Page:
European Union And Industrial Organization

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European Union and Industrial Organization

European Union and Industrial Organization

European Union budget

Following the inception of Economic and Monetary Union (EMU), there has been a lively discussion about the desirability and feasibility of fiscal federalism in the European Union (EU), as a complement to the coherent operation of that monetary union. EMU brought the European integration process into an advanced stage of economic integration that is very similar to other federations: a single currency, with a single monetary policy assigned to a supranational body (the European Central Bank, ECB).

Fiscal federalism is the missing piece in this jigsaw. Here 'conventional fiscal federalism' is understood as a constitutional system assigning fiscal powers among different tiers of government, with a noticeable centralisation bias. From the Musgravian distinction between allocation, equity and stabilisation (Musgrave and Musgrave 1989), the debate around European integration and 'conventional fiscal federalism' pays considerably more attention to the equity and stabilisation dimensions, for the instruments needed and for the implications stemming from the distribution of powers between different government tiers1. In the context of European 'conventional fiscal federalism' can be more problematic due to the distinctive nature of the EU, where member states play an influential role.

Another important issue that must be addressed is the scope for centralisation or decentralisation encompassed by fiscal federalism. When the majority of policy functions are assigned to the federal government (or to supranational institutions, in the EU) this reveals a centralisation outcome. When state and local tiers of government are prominent (national or sub-national in the EU) the outcome favours decentralisation. It is important to realise that this qualification is not inter-temporal. The distinction between centralisation and decentralisation only covers a pattern of distribution of powers in a certain moment, irrespective of the fluctuations over time. It is important to be aware that fiscal federalism can be influenced by centralisation or decentralisation.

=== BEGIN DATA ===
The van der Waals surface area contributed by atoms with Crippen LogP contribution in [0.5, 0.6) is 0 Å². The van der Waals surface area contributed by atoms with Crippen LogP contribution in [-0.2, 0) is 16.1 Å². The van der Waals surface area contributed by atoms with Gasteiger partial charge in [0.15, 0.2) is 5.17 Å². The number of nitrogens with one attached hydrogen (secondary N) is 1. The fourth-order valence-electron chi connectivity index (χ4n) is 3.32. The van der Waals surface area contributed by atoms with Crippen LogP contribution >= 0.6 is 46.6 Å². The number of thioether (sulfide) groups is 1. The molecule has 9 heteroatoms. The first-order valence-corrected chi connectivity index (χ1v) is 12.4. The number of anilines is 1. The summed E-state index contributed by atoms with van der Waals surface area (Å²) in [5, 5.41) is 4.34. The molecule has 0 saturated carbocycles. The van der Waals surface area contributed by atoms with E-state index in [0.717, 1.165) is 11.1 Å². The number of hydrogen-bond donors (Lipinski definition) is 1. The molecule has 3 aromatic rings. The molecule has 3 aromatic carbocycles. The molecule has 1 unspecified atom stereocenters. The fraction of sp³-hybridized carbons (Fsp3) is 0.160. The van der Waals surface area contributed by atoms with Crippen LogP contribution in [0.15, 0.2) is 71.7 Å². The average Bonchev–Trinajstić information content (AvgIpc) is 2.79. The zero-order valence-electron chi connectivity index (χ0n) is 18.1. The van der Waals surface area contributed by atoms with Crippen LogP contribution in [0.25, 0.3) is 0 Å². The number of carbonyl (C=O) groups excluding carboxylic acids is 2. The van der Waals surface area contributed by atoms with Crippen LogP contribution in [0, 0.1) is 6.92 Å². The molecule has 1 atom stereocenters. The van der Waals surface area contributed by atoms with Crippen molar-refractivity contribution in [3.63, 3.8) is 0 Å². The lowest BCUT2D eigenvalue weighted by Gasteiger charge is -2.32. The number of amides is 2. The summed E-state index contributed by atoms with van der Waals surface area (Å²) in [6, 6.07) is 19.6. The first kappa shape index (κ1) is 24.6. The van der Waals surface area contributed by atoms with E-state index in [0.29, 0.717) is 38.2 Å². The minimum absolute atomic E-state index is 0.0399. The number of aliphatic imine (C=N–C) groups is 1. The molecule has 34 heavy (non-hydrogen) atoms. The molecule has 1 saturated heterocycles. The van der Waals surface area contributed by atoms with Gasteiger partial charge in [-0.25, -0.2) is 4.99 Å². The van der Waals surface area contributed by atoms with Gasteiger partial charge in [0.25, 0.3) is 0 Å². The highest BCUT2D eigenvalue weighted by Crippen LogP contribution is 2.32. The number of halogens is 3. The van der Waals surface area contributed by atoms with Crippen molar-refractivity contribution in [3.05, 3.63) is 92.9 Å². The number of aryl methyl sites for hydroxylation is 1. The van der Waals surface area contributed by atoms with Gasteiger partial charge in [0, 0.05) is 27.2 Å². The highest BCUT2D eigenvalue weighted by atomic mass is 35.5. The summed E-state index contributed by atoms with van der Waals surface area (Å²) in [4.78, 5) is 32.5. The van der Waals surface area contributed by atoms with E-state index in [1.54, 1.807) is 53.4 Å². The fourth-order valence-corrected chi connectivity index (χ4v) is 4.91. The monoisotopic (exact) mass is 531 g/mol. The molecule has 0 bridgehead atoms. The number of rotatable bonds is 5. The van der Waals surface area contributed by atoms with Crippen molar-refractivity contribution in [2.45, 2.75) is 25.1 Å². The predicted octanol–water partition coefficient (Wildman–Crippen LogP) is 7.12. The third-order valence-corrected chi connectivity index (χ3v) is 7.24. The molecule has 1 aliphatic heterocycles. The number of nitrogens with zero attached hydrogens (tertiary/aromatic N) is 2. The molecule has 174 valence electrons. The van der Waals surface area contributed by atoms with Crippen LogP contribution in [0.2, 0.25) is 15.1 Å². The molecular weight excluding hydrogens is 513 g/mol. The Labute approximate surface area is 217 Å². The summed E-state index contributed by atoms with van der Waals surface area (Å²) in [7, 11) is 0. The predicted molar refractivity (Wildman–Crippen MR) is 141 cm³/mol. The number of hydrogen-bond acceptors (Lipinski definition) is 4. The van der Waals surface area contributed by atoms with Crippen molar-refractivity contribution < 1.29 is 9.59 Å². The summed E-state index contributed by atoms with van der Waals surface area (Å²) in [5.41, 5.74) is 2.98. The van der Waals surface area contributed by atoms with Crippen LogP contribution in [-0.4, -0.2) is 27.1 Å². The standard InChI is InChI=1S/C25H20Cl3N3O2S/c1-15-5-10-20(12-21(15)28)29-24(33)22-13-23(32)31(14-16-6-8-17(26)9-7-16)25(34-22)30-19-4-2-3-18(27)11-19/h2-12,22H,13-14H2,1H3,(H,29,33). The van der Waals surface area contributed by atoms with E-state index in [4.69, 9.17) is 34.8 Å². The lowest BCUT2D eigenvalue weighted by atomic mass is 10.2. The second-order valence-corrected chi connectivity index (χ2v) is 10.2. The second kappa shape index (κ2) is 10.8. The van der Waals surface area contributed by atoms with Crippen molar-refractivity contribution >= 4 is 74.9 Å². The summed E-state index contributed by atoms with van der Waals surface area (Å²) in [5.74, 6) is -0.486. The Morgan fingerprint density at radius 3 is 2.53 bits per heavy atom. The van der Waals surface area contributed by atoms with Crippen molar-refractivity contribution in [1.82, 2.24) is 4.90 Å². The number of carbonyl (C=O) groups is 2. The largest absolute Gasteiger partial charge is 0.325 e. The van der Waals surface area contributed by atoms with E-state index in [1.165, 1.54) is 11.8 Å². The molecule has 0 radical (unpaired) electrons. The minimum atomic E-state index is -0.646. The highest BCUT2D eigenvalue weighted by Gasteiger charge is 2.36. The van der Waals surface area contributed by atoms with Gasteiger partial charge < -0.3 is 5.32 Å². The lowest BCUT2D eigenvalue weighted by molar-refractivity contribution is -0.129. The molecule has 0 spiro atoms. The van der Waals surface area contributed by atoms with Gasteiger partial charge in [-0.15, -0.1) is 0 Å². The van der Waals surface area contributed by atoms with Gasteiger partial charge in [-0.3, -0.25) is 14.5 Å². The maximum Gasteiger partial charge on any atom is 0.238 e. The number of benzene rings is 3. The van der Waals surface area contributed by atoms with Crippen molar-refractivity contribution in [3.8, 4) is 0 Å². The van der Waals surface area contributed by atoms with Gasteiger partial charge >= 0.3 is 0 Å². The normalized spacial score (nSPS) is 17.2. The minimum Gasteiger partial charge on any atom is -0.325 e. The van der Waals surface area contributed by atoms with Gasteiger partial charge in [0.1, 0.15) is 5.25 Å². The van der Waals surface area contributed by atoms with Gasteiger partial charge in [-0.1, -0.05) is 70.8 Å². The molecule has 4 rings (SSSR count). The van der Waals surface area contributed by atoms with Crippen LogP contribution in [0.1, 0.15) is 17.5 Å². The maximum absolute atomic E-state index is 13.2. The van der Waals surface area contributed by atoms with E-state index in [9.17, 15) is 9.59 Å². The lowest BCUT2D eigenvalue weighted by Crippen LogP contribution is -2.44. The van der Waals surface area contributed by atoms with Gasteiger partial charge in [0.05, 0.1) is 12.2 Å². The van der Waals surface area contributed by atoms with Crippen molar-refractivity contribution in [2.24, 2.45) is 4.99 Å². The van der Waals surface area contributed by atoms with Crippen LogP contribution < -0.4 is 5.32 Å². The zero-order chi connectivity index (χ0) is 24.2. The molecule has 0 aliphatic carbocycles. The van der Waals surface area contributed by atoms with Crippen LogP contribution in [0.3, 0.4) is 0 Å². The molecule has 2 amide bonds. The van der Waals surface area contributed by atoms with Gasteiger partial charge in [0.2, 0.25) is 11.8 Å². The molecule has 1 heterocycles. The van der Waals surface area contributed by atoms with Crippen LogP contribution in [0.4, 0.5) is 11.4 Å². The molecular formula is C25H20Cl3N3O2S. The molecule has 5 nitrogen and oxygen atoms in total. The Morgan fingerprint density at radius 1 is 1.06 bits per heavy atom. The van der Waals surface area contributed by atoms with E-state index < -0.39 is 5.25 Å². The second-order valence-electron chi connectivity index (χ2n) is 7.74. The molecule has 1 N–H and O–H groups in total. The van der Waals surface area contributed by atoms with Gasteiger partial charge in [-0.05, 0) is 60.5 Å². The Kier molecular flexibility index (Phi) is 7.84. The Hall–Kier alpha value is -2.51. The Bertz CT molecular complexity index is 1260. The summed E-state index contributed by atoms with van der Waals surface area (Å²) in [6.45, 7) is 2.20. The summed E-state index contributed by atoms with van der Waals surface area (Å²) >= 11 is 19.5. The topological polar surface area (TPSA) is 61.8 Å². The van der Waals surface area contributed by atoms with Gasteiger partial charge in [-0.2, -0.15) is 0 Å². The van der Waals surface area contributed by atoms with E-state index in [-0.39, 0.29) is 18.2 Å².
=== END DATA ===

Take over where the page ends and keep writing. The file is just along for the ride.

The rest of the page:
The alternative, less-known, model of decentralised fiscal federalism is repeatedly neglected when EMU political economy is examined (Collignon 2003a: 72-8, and Oeter 2003: 12).

The emphasis on decentralisation

To achieve the pattern of interpersonal redistribution of mature federations in the EU might be more problematic, because member states are still the most intense focus for citizens' loyalties. In the European integration context centralised inter-personal redistribution is far away from meeting the necessary political conditions to achieve it:

not least because the degree of inter-state solidarity is low, but also (and mainly) because such modality of redistribution requires an instrument (income taxes) that is not available in the supranational catalogue of competences. National governments' resistance to transfer competences to the supranational level, as far as income taxes are concerned, is well documented (Eijffinger and de Haan 2000, and El-Agraa 2001).

Without the appropriate tool at the supranational level, it is unthinkable to envisage a system of supranational transfers.

This emphasis on decentralisation is not very different from the general pattern observed in three of the federations under assessment. Assuming a differentiated nature between two groups of federal countries - Canada and the US, on the one hand, ...
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